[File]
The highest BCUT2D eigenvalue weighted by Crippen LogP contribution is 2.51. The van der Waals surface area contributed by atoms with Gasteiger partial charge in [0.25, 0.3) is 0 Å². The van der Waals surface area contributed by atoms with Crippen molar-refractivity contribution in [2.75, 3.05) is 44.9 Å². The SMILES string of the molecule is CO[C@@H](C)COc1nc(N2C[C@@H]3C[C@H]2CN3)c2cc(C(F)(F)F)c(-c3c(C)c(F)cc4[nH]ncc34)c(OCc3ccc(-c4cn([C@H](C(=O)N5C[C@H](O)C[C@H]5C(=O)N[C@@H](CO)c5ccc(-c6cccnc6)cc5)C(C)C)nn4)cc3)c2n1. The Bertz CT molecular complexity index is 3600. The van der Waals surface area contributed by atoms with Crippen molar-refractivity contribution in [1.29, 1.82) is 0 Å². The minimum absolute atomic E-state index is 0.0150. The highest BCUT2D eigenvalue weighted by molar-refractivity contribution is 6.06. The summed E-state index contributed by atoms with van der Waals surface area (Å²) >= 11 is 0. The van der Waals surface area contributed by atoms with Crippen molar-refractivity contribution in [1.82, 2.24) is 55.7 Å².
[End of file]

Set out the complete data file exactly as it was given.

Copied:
The highest BCUT2D eigenvalue weighted by Crippen LogP contribution is 2.51. The van der Waals surface area contributed by atoms with Gasteiger partial charge in [0.25, 0.3) is 0 Å². The van der Waals surface area contributed by atoms with Crippen molar-refractivity contribution in [2.75, 3.05) is 44.9 Å². The SMILES string of the molecule is CO[C@@H](C)COc1nc(N2C[C@@H]3C[C@H]2CN3)c2cc(C(F)(F)F)c(-c3c(C)c(F)cc4[nH]ncc34)c(OCc3ccc(-c4cn([C@H](C(=O)N5C[C@H](O)C[C@H]5C(=O)N[C@@H](CO)c5ccc(-c6cccnc6)cc5)C(C)C)nn4)cc3)c2n1. The Bertz CT molecular complexity index is 3600. The van der Waals surface area contributed by atoms with Crippen molar-refractivity contribution in [1.29, 1.82) is 0 Å². The minimum absolute atomic E-state index is 0.0150. The highest BCUT2D eigenvalue weighted by molar-refractivity contribution is 6.06. The summed E-state index contributed by atoms with van der Waals surface area (Å²) >= 11 is 0. The van der Waals surface area contributed by atoms with Crippen molar-refractivity contribution in [1.82, 2.24) is 55.7 Å².